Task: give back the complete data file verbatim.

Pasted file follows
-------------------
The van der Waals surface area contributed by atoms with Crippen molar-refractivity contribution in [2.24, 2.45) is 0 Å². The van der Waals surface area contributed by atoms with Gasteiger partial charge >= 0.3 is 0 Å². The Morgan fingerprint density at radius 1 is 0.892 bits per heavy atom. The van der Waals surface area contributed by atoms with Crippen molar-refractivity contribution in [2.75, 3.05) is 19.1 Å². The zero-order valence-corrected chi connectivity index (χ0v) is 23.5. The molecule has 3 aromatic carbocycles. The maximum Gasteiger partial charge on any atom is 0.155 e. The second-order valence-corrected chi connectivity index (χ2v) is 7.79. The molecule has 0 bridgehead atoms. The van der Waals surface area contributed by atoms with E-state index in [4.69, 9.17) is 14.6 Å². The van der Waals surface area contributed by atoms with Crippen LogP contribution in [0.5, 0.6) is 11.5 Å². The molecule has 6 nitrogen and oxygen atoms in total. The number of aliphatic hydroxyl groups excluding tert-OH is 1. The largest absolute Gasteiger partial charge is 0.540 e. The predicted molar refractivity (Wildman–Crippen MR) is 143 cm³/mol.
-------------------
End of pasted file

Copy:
The van der Waals surface area contributed by atoms with Crippen molar-refractivity contribution in [2.24, 2.45) is 0 Å². The van der Waals surface area contributed by atoms with Gasteiger partial charge >= 0.3 is 0 Å². The Morgan fingerprint density at radius 1 is 0.892 bits per heavy atom. The van der Waals surface area contributed by atoms with Crippen molar-refractivity contribution in [2.75, 3.05) is 19.1 Å². The zero-order valence-corrected chi connectivity index (χ0v) is 23.5. The molecule has 3 aromatic carbocycles. The maximum Gasteiger partial charge on any atom is 0.155 e. The second-order valence-corrected chi connectivity index (χ2v) is 7.79. The molecule has 0 bridgehead atoms. The van der Waals surface area contributed by atoms with E-state index in [4.69, 9.17) is 14.6 Å². The van der Waals surface area contributed by atoms with Crippen LogP contribution in [0.5, 0.6) is 11.5 Å². The molecule has 6 nitrogen and oxygen atoms in total. The number of aliphatic hydroxyl groups excluding tert-OH is 1. The largest absolute Gasteiger partial charge is 0.540 e. The predicted molar refractivity (Wildman–Crippen MR) is 143 cm³/mol.